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David Denton
David's Review Corner, October 2015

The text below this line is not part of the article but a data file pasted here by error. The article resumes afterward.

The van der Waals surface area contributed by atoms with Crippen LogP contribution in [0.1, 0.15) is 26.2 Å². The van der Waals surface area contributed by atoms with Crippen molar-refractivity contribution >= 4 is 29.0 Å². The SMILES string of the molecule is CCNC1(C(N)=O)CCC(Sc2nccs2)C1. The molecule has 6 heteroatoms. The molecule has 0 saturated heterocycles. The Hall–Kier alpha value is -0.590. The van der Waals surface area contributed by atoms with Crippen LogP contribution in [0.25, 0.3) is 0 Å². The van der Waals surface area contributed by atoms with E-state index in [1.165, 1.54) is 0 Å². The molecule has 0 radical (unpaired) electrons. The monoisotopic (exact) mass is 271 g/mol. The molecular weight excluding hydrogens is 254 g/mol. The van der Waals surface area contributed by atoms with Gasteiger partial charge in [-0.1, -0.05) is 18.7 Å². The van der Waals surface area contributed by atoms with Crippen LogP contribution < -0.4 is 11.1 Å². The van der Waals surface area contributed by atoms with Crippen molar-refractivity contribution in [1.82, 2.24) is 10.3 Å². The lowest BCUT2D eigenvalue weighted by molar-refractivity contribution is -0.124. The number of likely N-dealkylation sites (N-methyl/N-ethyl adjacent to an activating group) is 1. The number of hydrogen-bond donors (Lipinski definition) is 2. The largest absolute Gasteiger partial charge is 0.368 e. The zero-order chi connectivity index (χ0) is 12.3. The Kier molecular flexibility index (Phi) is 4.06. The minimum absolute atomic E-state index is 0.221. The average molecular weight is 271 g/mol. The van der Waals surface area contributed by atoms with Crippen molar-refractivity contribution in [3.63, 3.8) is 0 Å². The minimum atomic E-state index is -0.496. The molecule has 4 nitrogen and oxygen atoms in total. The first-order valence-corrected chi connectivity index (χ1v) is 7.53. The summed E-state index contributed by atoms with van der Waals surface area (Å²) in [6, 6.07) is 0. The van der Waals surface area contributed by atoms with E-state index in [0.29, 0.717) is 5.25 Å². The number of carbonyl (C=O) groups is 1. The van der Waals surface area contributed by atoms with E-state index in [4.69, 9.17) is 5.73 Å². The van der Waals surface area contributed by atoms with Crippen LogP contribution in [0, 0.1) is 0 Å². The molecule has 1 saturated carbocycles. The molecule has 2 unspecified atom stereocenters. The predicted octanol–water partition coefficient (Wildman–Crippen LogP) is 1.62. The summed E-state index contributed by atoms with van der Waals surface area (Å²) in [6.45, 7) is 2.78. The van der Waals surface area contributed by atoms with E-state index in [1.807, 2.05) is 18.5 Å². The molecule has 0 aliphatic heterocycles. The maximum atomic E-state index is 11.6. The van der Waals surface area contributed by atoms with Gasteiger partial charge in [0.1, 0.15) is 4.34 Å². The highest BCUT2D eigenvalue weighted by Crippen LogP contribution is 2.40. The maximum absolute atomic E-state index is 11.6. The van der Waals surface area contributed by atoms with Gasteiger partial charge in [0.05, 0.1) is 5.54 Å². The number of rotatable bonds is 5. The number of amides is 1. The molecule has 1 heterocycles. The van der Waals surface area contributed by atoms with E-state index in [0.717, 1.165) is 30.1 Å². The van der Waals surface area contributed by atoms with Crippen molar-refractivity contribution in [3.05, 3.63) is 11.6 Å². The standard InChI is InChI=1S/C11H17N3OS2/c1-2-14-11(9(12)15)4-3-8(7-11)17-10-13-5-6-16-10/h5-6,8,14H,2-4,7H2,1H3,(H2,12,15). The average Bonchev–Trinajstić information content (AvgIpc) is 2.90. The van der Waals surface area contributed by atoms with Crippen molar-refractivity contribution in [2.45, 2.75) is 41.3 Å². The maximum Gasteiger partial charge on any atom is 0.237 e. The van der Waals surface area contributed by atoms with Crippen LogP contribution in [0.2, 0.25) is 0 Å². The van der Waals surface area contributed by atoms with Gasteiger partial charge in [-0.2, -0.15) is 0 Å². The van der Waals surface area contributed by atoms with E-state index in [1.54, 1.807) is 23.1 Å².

There was a time when the composer, Ahmet Saygun, seemed to be the only representative of Turkish music with a presence on the international platform. He had studied music at the Schola Cantorum in Paris with Vincent d’Indy among his mentors, before returning to Ankara in 1928 where he divided his time between teaching and composing. This new release brings together his Cello Sonata and works for cello and piano by three of his pupils. So far as his own music was concerned, he was very much part of all that had become fashionable in the 1920’s, and then into which he wove Turkish folk music. The sonata dates from 1935, before native influences took hold, the score a mix of melodic invention and the doctrines of the Second Viennese School. It is a free flowing score that may take time to form roots in your memory, but well worth the effort. İlhan Usmanbaş, born 1921, began his education with Saygun in Ankara, but moved to the United States as a pupil of Dallapiccola and Babbitt. His series of six short cello works coming directly from their influences, and replete with the musical forms beloved by the avant garde in the 1960’s, including random performing devices. All very innovative. Born in 1965, Hasan Uçarsu also moved to the States following his years with Saygun, George Crumb becoming his teacher. A fervent believer of the importance of folk song, the brief I said A, I said B is an emotional and melodic score, that mood continuing in the attractive Three Turkish Folk Songs from Özkan Manav. The disc has been a problematic journey for the Turkish-based CelloPianoDuo of Dilbağ Tokay and Emine Serdaroğlu, with so many technical demands placed on both of them, though I have felt Tokay is most happy when she can make her cello sing a beautiful melody. The disc comes as a download from www.naxos.com. © 2015 David’s Review Corner





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